I appreciate a no nonsense approach to precepting as well and with having just completed my senior preceptorship experience... I would have preferred a little less chitchat and a lot more business. (No one wants to stay 1.5 extra hours after shift when there isn't even a paycheck attached to it)
- 13Dec 4, '12 by VICEDRNQuote from squatmunkie_RNShowing some solidarity with squatmunkie. Hazing people isn't ok because someone did it to you. It isn't necessary to give people "tough love" to help them learn. In fact, people learn better when tough love is not employed.Dude...what's your problem? If you don't want the burden of precepting, or working with students then don't! All of this is so unnecessary. Why make yourself this upset and angry? This letter is dripping with anger and hostility. Glad I don't work with people like this...And super glad I didn't have a preceptor like you either. It doesn't take all this nonsense to help someone become a great nurse.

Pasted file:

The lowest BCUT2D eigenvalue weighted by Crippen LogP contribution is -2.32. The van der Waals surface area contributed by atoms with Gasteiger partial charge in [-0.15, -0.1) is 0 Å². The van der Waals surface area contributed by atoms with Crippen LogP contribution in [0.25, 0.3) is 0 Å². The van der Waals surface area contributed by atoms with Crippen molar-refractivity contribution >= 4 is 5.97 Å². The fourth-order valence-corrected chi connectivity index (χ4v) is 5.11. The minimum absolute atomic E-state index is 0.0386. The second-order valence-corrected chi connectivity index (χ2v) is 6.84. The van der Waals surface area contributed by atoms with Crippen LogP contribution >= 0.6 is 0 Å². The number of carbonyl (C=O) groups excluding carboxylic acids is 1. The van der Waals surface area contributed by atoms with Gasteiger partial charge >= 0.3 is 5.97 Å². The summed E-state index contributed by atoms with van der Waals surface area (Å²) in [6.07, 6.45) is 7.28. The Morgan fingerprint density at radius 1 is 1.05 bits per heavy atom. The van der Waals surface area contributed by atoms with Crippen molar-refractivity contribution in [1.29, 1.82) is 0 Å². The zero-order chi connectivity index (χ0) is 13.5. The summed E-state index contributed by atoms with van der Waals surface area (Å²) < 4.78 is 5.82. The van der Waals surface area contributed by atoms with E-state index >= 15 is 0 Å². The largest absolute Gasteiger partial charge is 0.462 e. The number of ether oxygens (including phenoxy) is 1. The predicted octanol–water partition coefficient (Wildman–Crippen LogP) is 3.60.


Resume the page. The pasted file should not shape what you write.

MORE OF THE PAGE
Also, its not okay to leave your student on the floor while you grab what is probably a not so quick bite for a coding patient and frightened orientee. If you are not on the floor, they shouldn't be either.
- 16Dec 4, '12 by KatieMIDear OP Preceptor,
I thought quite a lot about writing a responce but i think I ought to do that. Even if just for the sake of your own safety one day.
What your wrote is just such wonderful eye opening indeed because one little thing. Or couple of them.
If you were just so brutally honest to your bones and your single and only one wish would be to make your students and orientees excellent, safe nurses while keeping your license safe, you would probably not:
- get people spending their precious time spying on your behalf ("I will find out. I have eyes and ears you don't know about").
- take people aside to speak with them "as two adults ought". Because the single reason things like it are done is to get rid of witnesses.